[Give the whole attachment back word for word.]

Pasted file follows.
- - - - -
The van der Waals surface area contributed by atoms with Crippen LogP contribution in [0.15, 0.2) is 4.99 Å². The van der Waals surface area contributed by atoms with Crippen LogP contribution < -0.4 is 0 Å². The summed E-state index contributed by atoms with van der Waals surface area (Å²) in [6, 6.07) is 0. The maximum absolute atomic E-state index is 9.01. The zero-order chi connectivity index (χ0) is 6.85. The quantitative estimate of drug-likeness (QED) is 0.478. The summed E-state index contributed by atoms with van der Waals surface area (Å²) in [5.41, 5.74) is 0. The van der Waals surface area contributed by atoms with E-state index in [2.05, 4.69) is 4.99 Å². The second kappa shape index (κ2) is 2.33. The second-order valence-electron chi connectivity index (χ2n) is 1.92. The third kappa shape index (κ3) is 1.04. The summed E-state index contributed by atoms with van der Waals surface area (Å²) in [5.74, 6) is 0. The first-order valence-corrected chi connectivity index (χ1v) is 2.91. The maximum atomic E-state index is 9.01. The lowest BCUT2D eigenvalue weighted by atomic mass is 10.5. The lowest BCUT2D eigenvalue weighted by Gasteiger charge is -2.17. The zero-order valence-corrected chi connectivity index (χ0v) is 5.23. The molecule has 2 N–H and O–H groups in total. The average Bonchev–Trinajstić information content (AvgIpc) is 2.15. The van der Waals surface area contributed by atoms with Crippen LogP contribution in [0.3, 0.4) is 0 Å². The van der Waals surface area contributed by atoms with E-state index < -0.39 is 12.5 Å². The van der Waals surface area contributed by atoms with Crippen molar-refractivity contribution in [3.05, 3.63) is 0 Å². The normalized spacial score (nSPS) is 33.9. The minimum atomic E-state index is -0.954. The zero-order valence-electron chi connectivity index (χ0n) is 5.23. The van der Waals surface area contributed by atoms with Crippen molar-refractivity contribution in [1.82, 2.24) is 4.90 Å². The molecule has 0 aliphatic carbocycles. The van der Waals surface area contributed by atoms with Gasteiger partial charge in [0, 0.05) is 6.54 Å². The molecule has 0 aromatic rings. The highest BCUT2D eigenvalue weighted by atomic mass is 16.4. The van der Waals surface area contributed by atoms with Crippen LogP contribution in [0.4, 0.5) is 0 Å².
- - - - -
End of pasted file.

The van der Waals surface area contributed by atoms with Crippen LogP contribution in [0.15, 0.2) is 4.99 Å². The van der Waals surface area contributed by atoms with Crippen LogP contribution < -0.4 is 0 Å². The summed E-state index contributed by atoms with van der Waals surface area (Å²) in [6, 6.07) is 0. The maximum absolute atomic E-state index is 9.01. The zero-order chi connectivity index (χ0) is 6.85. The quantitative estimate of drug-likeness (QED) is 0.478. The summed E-state index contributed by atoms with van der Waals surface area (Å²) in [5.41, 5.74) is 0. The van der Waals surface area contributed by atoms with E-state index in [2.05, 4.69) is 4.99 Å². The second kappa shape index (κ2) is 2.33. The second-order valence-electron chi connectivity index (χ2n) is 1.92. The third kappa shape index (κ3) is 1.04. The summed E-state index contributed by atoms with van der Waals surface area (Å²) in [5.74, 6) is 0. The first-order valence-corrected chi connectivity index (χ1v) is 2.91. The maximum atomic E-state index is 9.01. The lowest BCUT2D eigenvalue weighted by atomic mass is 10.5. The lowest BCUT2D eigenvalue weighted by Gasteiger charge is -2.17. The zero-order valence-corrected chi connectivity index (χ0v) is 5.23. The molecule has 2 N–H and O–H groups in total. The average Bonchev–Trinajstić information content (AvgIpc) is 2.15. The van der Waals surface area contributed by atoms with Crippen LogP contribution in [0.3, 0.4) is 0 Å². The van der Waals surface area contributed by atoms with E-state index < -0.39 is 12.5 Å². The van der Waals surface area contributed by atoms with Crippen molar-refractivity contribution in [3.05, 3.63) is 0 Å². The normalized spacial score (nSPS) is 33.9. The minimum atomic E-state index is -0.954. The zero-order valence-electron chi connectivity index (χ0n) is 5.23. The van der Waals surface area contributed by atoms with Crippen molar-refractivity contribution in [1.82, 2.24) is 4.90 Å². The molecule has 0 aliphatic carbocycles. The van der Waals surface area contributed by atoms with Gasteiger partial charge in [0, 0.05) is 6.54 Å². The molecule has 0 aromatic rings. The highest BCUT2D eigenvalue weighted by atomic mass is 16.4. The van der Waals surface area contributed by atoms with Crippen LogP contribution in [0.4, 0.5) is 0 Å².